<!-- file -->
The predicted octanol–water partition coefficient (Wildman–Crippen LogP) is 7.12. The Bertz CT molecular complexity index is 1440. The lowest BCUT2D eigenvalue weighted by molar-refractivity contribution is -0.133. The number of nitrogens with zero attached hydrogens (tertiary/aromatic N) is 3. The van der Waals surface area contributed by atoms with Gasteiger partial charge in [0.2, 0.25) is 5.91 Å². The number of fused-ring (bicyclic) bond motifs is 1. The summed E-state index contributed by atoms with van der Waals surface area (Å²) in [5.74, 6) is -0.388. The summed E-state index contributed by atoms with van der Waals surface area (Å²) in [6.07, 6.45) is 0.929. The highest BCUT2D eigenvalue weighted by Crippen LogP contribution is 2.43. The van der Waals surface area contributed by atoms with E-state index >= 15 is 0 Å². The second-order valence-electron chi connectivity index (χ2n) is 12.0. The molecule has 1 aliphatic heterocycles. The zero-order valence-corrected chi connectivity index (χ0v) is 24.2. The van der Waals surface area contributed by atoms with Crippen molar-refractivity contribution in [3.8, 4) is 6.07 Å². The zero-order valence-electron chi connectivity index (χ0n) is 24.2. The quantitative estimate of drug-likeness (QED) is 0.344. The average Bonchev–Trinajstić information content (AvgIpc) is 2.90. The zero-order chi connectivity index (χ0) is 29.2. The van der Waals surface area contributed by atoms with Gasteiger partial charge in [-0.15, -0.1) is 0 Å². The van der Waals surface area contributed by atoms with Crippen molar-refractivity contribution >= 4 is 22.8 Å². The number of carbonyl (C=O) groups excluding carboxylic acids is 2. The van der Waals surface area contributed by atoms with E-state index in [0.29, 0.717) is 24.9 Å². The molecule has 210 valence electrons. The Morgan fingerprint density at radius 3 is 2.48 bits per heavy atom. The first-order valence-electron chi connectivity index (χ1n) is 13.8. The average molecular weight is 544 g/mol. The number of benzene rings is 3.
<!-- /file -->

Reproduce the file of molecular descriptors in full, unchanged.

The predicted octanol–water partition coefficient (Wildman–Crippen LogP) is 7.12. The Bertz CT molecular complexity index is 1440. The lowest BCUT2D eigenvalue weighted by molar-refractivity contribution is -0.133. The number of nitrogens with zero attached hydrogens (tertiary/aromatic N) is 3. The van der Waals surface area contributed by atoms with Gasteiger partial charge in [0.2, 0.25) is 5.91 Å². The number of fused-ring (bicyclic) bond motifs is 1. The summed E-state index contributed by atoms with van der Waals surface area (Å²) in [5.74, 6) is -0.388. The summed E-state index contributed by atoms with van der Waals surface area (Å²) in [6.07, 6.45) is 0.929. The highest BCUT2D eigenvalue weighted by Crippen LogP contribution is 2.43. The van der Waals surface area contributed by atoms with E-state index >= 15 is 0 Å². The second-order valence-electron chi connectivity index (χ2n) is 12.0. The molecule has 1 aliphatic heterocycles. The zero-order valence-corrected chi connectivity index (χ0v) is 24.2. The van der Waals surface area contributed by atoms with Crippen molar-refractivity contribution in [3.8, 4) is 6.07 Å². The zero-order valence-electron chi connectivity index (χ0n) is 24.2. The quantitative estimate of drug-likeness (QED) is 0.344. The average Bonchev–Trinajstić information content (AvgIpc) is 2.90. The zero-order chi connectivity index (χ0) is 29.2. The van der Waals surface area contributed by atoms with Gasteiger partial charge in [-0.15, -0.1) is 0 Å². The van der Waals surface area contributed by atoms with Crippen molar-refractivity contribution >= 4 is 22.8 Å². The number of carbonyl (C=O) groups excluding carboxylic acids is 2. The van der Waals surface area contributed by atoms with E-state index in [0.29, 0.717) is 24.9 Å². The molecule has 210 valence electrons. The Morgan fingerprint density at radius 3 is 2.48 bits per heavy atom. The first-order valence-electron chi connectivity index (χ1n) is 13.8. The average molecular weight is 544 g/mol. The number of benzene rings is 3.